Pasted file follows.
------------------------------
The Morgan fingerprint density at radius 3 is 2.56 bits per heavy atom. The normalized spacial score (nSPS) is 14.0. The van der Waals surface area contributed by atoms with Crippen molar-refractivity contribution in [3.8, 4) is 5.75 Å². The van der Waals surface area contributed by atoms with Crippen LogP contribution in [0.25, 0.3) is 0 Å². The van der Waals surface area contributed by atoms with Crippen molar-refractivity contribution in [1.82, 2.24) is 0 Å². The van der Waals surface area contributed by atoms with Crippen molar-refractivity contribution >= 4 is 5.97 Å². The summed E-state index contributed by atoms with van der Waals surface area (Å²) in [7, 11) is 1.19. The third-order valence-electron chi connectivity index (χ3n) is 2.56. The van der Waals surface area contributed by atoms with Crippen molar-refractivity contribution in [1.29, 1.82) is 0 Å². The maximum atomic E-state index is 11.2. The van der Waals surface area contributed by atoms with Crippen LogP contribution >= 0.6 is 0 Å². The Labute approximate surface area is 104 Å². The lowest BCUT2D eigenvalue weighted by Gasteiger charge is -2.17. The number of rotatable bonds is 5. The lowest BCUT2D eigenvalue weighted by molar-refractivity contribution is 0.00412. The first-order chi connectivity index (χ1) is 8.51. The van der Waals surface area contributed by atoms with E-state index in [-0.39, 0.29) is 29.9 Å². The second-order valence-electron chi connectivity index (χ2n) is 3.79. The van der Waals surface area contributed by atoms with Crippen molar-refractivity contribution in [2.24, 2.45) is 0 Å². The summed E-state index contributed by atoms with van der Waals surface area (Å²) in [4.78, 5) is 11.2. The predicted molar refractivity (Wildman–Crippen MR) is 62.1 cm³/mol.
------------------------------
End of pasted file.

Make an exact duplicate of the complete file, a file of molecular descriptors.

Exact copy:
The Morgan fingerprint density at radius 3 is 2.56 bits per heavy atom. The normalized spacial score (nSPS) is 14.0. The van der Waals surface area contributed by atoms with Crippen molar-refractivity contribution in [3.8, 4) is 5.75 Å². The van der Waals surface area contributed by atoms with Crippen LogP contribution in [0.25, 0.3) is 0 Å². The van der Waals surface area contributed by atoms with Crippen molar-refractivity contribution in [1.82, 2.24) is 0 Å². The van der Waals surface area contributed by atoms with Crippen molar-refractivity contribution >= 4 is 5.97 Å². The summed E-state index contributed by atoms with van der Waals surface area (Å²) in [7, 11) is 1.19. The third-order valence-electron chi connectivity index (χ3n) is 2.56. The van der Waals surface area contributed by atoms with Crippen molar-refractivity contribution in [1.29, 1.82) is 0 Å². The maximum atomic E-state index is 11.2. The van der Waals surface area contributed by atoms with Crippen LogP contribution >= 0.6 is 0 Å². The Labute approximate surface area is 104 Å². The lowest BCUT2D eigenvalue weighted by Gasteiger charge is -2.17. The number of rotatable bonds is 5. The lowest BCUT2D eigenvalue weighted by molar-refractivity contribution is 0.00412. The first-order chi connectivity index (χ1) is 8.51. The van der Waals surface area contributed by atoms with E-state index in [-0.39, 0.29) is 29.9 Å². The second-order valence-electron chi connectivity index (χ2n) is 3.79. The van der Waals surface area contributed by atoms with Crippen molar-refractivity contribution in [2.24, 2.45) is 0 Å². The summed E-state index contributed by atoms with van der Waals surface area (Å²) in [4.78, 5) is 11.2. The predicted molar refractivity (Wildman–Crippen MR) is 62.1 cm³/mol.